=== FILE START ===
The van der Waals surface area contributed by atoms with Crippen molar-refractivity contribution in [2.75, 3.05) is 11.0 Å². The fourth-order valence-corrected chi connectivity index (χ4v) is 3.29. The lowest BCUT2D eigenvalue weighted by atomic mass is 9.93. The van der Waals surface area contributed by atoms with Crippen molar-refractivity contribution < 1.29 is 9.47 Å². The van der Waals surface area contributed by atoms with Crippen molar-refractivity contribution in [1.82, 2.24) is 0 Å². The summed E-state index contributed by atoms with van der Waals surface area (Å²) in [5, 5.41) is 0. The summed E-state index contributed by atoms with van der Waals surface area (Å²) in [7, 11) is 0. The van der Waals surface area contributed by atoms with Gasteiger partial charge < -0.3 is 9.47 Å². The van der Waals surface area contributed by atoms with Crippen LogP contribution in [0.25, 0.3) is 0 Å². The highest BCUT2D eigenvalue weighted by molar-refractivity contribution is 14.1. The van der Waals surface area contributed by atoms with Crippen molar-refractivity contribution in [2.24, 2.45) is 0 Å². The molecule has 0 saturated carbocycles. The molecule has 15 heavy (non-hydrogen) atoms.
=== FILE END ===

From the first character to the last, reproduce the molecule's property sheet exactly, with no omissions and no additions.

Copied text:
The van der Waals surface area contributed by atoms with Crippen molar-refractivity contribution in [2.75, 3.05) is 11.0 Å². The fourth-order valence-corrected chi connectivity index (χ4v) is 3.29. The lowest BCUT2D eigenvalue weighted by atomic mass is 9.93. The van der Waals surface area contributed by atoms with Crippen molar-refractivity contribution < 1.29 is 9.47 Å². The van der Waals surface area contributed by atoms with Crippen molar-refractivity contribution in [1.82, 2.24) is 0 Å². The summed E-state index contributed by atoms with van der Waals surface area (Å²) in [5, 5.41) is 0. The summed E-state index contributed by atoms with van der Waals surface area (Å²) in [7, 11) is 0. The van der Waals surface area contributed by atoms with Gasteiger partial charge < -0.3 is 9.47 Å². The van der Waals surface area contributed by atoms with Crippen LogP contribution in [0.25, 0.3) is 0 Å². The highest BCUT2D eigenvalue weighted by molar-refractivity contribution is 14.1. The van der Waals surface area contributed by atoms with Crippen molar-refractivity contribution in [2.24, 2.45) is 0 Å². The molecule has 0 saturated carbocycles. The molecule has 15 heavy (non-hydrogen) atoms.